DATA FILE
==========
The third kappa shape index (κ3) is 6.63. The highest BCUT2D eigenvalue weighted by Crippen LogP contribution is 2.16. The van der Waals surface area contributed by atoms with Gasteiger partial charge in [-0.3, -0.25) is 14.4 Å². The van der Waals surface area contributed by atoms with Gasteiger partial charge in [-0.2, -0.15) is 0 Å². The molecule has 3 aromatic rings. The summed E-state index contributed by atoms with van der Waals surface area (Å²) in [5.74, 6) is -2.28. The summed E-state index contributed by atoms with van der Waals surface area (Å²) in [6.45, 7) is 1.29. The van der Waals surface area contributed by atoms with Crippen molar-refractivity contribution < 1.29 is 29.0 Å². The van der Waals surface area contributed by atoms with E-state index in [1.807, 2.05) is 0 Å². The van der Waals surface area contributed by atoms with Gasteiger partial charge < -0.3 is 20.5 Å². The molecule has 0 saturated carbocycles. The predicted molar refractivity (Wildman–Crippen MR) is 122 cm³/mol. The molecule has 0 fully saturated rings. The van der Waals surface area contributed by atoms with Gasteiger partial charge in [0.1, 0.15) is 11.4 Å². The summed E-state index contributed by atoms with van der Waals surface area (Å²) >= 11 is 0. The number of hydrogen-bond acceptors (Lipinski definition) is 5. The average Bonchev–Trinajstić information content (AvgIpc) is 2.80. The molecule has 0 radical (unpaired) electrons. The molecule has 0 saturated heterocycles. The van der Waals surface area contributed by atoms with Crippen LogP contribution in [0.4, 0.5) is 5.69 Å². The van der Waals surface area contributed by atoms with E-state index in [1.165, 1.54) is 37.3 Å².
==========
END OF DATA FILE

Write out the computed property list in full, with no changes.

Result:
The third kappa shape index (κ3) is 6.63. The highest BCUT2D eigenvalue weighted by Crippen LogP contribution is 2.16. The van der Waals surface area contributed by atoms with Gasteiger partial charge in [-0.3, -0.25) is 14.4 Å². The van der Waals surface area contributed by atoms with Gasteiger partial charge in [-0.2, -0.15) is 0 Å². The molecule has 3 aromatic rings. The summed E-state index contributed by atoms with van der Waals surface area (Å²) in [5.74, 6) is -2.28. The summed E-state index contributed by atoms with van der Waals surface area (Å²) in [6.45, 7) is 1.29. The van der Waals surface area contributed by atoms with Crippen molar-refractivity contribution < 1.29 is 29.0 Å². The van der Waals surface area contributed by atoms with E-state index in [1.807, 2.05) is 0 Å². The van der Waals surface area contributed by atoms with Gasteiger partial charge < -0.3 is 20.5 Å². The molecule has 0 saturated carbocycles. The predicted molar refractivity (Wildman–Crippen MR) is 122 cm³/mol. The molecule has 0 fully saturated rings. The van der Waals surface area contributed by atoms with Gasteiger partial charge in [0.1, 0.15) is 11.4 Å². The summed E-state index contributed by atoms with van der Waals surface area (Å²) >= 11 is 0. The number of hydrogen-bond acceptors (Lipinski definition) is 5. The average Bonchev–Trinajstić information content (AvgIpc) is 2.80. The molecule has 0 radical (unpaired) electrons. The molecule has 0 saturated heterocycles. The van der Waals surface area contributed by atoms with Crippen LogP contribution in [0.4, 0.5) is 5.69 Å². The van der Waals surface area contributed by atoms with E-state index in [1.165, 1.54) is 37.3 Å².